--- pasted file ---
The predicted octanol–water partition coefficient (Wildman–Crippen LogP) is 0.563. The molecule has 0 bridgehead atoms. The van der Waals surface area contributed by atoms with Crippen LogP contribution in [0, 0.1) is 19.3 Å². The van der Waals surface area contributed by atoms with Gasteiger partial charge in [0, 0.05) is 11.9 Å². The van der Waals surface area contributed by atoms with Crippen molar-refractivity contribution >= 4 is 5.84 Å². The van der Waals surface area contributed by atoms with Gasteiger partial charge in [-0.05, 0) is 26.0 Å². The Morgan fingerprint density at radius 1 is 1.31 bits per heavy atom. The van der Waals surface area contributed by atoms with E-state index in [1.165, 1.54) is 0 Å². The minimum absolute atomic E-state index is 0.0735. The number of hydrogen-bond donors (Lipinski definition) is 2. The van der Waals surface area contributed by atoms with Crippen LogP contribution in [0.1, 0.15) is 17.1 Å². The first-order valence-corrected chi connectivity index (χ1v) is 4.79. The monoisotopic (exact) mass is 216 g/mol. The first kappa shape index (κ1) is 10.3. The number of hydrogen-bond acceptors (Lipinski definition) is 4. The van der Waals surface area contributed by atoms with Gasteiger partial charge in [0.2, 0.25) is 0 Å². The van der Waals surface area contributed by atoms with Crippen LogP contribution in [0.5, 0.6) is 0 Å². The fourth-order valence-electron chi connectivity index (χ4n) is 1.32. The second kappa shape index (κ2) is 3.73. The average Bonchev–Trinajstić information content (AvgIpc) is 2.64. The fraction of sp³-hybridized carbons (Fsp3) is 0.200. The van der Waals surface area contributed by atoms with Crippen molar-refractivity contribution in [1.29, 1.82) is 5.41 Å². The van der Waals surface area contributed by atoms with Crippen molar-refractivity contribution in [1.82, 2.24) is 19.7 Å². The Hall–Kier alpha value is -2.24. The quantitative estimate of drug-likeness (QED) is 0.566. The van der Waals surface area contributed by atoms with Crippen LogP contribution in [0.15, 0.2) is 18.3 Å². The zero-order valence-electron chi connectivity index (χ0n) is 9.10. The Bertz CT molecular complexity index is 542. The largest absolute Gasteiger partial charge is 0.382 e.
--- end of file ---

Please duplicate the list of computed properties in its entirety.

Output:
The predicted octanol–water partition coefficient (Wildman–Crippen LogP) is 0.563. The molecule has 0 bridgehead atoms. The van der Waals surface area contributed by atoms with Crippen LogP contribution in [0, 0.1) is 19.3 Å². The van der Waals surface area contributed by atoms with Gasteiger partial charge in [0, 0.05) is 11.9 Å². The van der Waals surface area contributed by atoms with Crippen molar-refractivity contribution >= 4 is 5.84 Å². The van der Waals surface area contributed by atoms with Gasteiger partial charge in [-0.05, 0) is 26.0 Å². The Morgan fingerprint density at radius 1 is 1.31 bits per heavy atom. The van der Waals surface area contributed by atoms with E-state index in [1.165, 1.54) is 0 Å². The minimum absolute atomic E-state index is 0.0735. The number of hydrogen-bond donors (Lipinski definition) is 2. The van der Waals surface area contributed by atoms with Crippen LogP contribution in [0.1, 0.15) is 17.1 Å². The first-order valence-corrected chi connectivity index (χ1v) is 4.79. The monoisotopic (exact) mass is 216 g/mol. The first kappa shape index (κ1) is 10.3. The number of hydrogen-bond acceptors (Lipinski definition) is 4. The van der Waals surface area contributed by atoms with Gasteiger partial charge in [0.2, 0.25) is 0 Å². The van der Waals surface area contributed by atoms with Crippen LogP contribution in [0.5, 0.6) is 0 Å². The fourth-order valence-electron chi connectivity index (χ4n) is 1.32. The second kappa shape index (κ2) is 3.73. The average Bonchev–Trinajstić information content (AvgIpc) is 2.64. The fraction of sp³-hybridized carbons (Fsp3) is 0.200. The van der Waals surface area contributed by atoms with Crippen molar-refractivity contribution in [1.29, 1.82) is 5.41 Å². The van der Waals surface area contributed by atoms with Crippen molar-refractivity contribution in [1.82, 2.24) is 19.7 Å². The Hall–Kier alpha value is -2.24. The quantitative estimate of drug-likeness (QED) is 0.566. The van der Waals surface area contributed by atoms with Crippen LogP contribution in [0.15, 0.2) is 18.3 Å². The zero-order valence-electron chi connectivity index (χ0n) is 9.10. The Bertz CT molecular complexity index is 542. The largest absolute Gasteiger partial charge is 0.382 e.